Long answer, Archaeopteryx explains it so well in his post a bit back in the current thread: http://www.raspberrypi.org/phpBB3/viewtopic.php?p=189643#p189643
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by Grumps » Sun Nov 18, 2012 2:28 pm
Thanks. I read this whole thread late last night (actually, early this morning). That post by Archy just didn't sink in. It makes perfect sense now. And better still, it works (without having to rename my drawing.s either). No more HDMI pulling :)
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by DexOS » Sun Nov 18, 2012 7:11 pm
Grumps wrote:I think I might be a bit late to this party, but have been playing "Bare Metal" using DexOS and now the Baking Pi.
It's the screen (HDMI) startup that's being a pain for me. I've been using http://www.cl.cam.ac.uk/freshers/raspbe ... een02.html
which is the line drawing tutorial, but have been having the same issue as many others in that the HDMI needs to be un-plugged/plugged to make the code continue to run.
Using the screen02 code exactly as it is from the above site, when you make the project and look at the kernel.map you can see that FrameBufferInfo is the 2nd in the .data section (after drawing.o).
I wanted to see what'd happen if FramBufferInfo was on a high address so I set the .data section to begin at 0x100000. I'm a novice when it comes to asm, and I don't know in which order the assembler puts things into the .data section. My guess is that it is alphabetical from the .s sources. So I renamed drawing.s to xdrawing.s. Now when it builds, the first entry in the .data section is FrameBufferInfo; it looks alphabetical to me.
And, with FBI starting from 0x100000 I don't have the requirement to unplug/plug the HDMI - it just runs.

Does any of that make sense with the authors?

@Grumps, you said you use DexOS, do you have to un-plugged/plugged for DexOS ?, as i have had no such problems, if so what ver was it and what boot loader where you using.
Thanks for any info.
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by blm768 » Fri Nov 23, 2012 11:27 pm
I'm also trying to write a Screen01-type program, and I end up with problems even when I add the 0x40000000 offset. I get a success message from the GPU, but my pointer is never set. Here's the code I'm using:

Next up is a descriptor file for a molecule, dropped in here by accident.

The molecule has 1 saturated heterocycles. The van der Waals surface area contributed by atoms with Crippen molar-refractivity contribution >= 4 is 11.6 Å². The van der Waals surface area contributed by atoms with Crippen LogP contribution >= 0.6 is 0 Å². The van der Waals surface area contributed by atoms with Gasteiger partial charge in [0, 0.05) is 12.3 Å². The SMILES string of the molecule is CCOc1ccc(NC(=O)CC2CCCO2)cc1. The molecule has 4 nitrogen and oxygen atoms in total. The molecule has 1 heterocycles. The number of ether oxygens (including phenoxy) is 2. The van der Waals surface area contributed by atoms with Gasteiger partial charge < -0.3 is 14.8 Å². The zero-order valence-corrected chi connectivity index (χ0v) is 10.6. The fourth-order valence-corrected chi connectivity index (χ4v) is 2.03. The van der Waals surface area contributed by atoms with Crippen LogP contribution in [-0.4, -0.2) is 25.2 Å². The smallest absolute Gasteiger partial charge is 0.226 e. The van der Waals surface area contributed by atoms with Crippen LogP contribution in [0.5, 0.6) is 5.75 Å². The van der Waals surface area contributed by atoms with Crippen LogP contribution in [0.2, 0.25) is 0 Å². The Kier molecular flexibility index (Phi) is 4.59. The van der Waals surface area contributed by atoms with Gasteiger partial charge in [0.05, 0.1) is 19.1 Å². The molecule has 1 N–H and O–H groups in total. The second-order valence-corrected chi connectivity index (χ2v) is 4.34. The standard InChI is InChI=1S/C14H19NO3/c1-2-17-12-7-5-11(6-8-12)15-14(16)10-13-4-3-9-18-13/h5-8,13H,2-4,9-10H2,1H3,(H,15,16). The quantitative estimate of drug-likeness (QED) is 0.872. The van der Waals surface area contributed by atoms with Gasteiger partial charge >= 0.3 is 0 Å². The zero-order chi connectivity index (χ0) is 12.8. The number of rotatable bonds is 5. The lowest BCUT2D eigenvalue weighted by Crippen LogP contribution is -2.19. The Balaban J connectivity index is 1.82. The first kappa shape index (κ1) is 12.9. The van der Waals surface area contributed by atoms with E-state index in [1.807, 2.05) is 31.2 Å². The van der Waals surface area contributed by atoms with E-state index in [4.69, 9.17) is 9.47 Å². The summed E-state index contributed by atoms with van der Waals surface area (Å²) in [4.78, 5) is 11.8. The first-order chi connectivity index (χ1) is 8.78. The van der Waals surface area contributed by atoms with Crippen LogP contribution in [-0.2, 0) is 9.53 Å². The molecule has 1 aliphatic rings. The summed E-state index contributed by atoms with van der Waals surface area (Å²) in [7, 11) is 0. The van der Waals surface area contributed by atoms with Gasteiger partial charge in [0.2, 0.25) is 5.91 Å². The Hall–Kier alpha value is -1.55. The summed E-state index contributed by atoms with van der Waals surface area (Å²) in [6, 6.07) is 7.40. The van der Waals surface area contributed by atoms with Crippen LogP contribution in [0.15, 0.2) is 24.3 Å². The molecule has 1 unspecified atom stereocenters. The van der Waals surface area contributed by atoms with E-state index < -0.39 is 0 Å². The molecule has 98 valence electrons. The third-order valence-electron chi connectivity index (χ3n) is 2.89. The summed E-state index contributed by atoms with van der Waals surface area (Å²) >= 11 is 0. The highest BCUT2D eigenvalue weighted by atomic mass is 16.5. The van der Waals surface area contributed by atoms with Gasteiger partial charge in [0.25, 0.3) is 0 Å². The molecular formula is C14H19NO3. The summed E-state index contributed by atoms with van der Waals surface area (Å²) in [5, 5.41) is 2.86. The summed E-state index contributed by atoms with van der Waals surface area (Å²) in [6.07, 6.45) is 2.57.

Code: Select all
#include <stdbool.h>
#include <stddef.h>

typedef signed char byte;
typedef unsigned char ubyte;

typedef unsigned int  uint;
typedef unsigned long ulong;

typedef ubyte color_rgb[3];
typedef ubyte color_rgba[4];

typedef struct {
   int width, height;
   int vWidth, vHeight;
   volatile int pitch;
   int depth;
   int x, y;
   volatile color_rgb* buffer;
   uint size;
} __attribute__((__aligned__(16))) FramebufferInfo;

typedef struct {
   uint box: 4;
   uint code: 28;
} Message;

#define MAIL_RECV (*(volatile Message*)0x2000B880)
#define MAIL_SEND (*(int*)0x2000B8A0)
#define MAIL_STATUS (*(volatile int*)0x2000B898)

static inline volatile int get_send_status() {
   return MAIL_STATUS & (1 << 31);
};

static inline void send_message(int mBox, int msg) {
   while(get_send_status()) {}
   MAIL_SEND = mBox | msg;
}

static inline volatile int get_recv_status() {
   return MAIL_STATUS & (1 << 29);
}

static inline volatile Message recv_message(int mBox) {
   while(get_recv_status()) {}
   //To do: check that this is the right mailbox.
   Message msg = MAIL_RECV;
   while(msg.box != mBox) {
      while(get_recv_status()) {}
      msg = MAIL_RECV;
   }
   return MAIL_RECV;
}

void kmain() {
   send_message(1, (int)(&fb + 0x40000000));
   int status = recv_message(1).code;
   if(status == 0) {
      while(!fb.buffer) {}
      for(size_t x = 0; x < fb.width; ++x) {
         for(size_t y = 0; y < fb.height; ++y) {